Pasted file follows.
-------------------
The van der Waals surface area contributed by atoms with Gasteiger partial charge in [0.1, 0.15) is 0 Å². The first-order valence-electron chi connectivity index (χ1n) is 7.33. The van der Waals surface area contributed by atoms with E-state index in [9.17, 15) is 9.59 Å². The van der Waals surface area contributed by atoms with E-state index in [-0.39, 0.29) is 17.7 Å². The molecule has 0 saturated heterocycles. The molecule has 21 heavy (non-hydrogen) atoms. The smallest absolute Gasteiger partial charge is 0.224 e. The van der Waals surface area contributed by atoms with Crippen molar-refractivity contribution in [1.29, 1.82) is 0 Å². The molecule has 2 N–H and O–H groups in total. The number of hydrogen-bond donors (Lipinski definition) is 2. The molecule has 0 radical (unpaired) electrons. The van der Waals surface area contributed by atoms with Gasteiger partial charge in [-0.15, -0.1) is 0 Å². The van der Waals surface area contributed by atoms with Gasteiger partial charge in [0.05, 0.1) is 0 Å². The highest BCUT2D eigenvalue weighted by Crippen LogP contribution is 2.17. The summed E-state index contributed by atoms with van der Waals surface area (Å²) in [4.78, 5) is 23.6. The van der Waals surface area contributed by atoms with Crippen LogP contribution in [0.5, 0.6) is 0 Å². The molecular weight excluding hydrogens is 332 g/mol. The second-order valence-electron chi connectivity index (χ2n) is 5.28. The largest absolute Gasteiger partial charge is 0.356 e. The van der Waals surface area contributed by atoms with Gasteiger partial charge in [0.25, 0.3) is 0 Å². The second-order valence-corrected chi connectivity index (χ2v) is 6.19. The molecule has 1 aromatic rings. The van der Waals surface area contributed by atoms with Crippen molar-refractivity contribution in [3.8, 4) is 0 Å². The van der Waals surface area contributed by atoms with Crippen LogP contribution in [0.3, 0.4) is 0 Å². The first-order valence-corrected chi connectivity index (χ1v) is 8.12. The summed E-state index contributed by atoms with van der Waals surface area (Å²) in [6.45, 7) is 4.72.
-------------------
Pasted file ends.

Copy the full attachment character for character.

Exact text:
The van der Waals surface area contributed by atoms with Gasteiger partial charge in [0.1, 0.15) is 0 Å². The first-order valence-electron chi connectivity index (χ1n) is 7.33. The van der Waals surface area contributed by atoms with E-state index in [9.17, 15) is 9.59 Å². The van der Waals surface area contributed by atoms with E-state index in [-0.39, 0.29) is 17.7 Å². The molecule has 0 saturated heterocycles. The molecule has 21 heavy (non-hydrogen) atoms. The smallest absolute Gasteiger partial charge is 0.224 e. The van der Waals surface area contributed by atoms with Crippen molar-refractivity contribution in [1.29, 1.82) is 0 Å². The molecule has 2 N–H and O–H groups in total. The number of hydrogen-bond donors (Lipinski definition) is 2. The molecule has 0 radical (unpaired) electrons. The van der Waals surface area contributed by atoms with Gasteiger partial charge in [-0.15, -0.1) is 0 Å². The van der Waals surface area contributed by atoms with Gasteiger partial charge in [0.05, 0.1) is 0 Å². The highest BCUT2D eigenvalue weighted by Crippen LogP contribution is 2.17. The summed E-state index contributed by atoms with van der Waals surface area (Å²) in [4.78, 5) is 23.6. The van der Waals surface area contributed by atoms with Crippen LogP contribution in [0.5, 0.6) is 0 Å². The molecular weight excluding hydrogens is 332 g/mol. The second-order valence-electron chi connectivity index (χ2n) is 5.28. The largest absolute Gasteiger partial charge is 0.356 e. The van der Waals surface area contributed by atoms with Gasteiger partial charge in [0.25, 0.3) is 0 Å². The second-order valence-corrected chi connectivity index (χ2v) is 6.19. The molecule has 1 aromatic rings. The van der Waals surface area contributed by atoms with Crippen molar-refractivity contribution in [3.8, 4) is 0 Å². The van der Waals surface area contributed by atoms with Crippen LogP contribution in [0.3, 0.4) is 0 Å². The first-order valence-corrected chi connectivity index (χ1v) is 8.12. The summed E-state index contributed by atoms with van der Waals surface area (Å²) in [6.45, 7) is 4.72.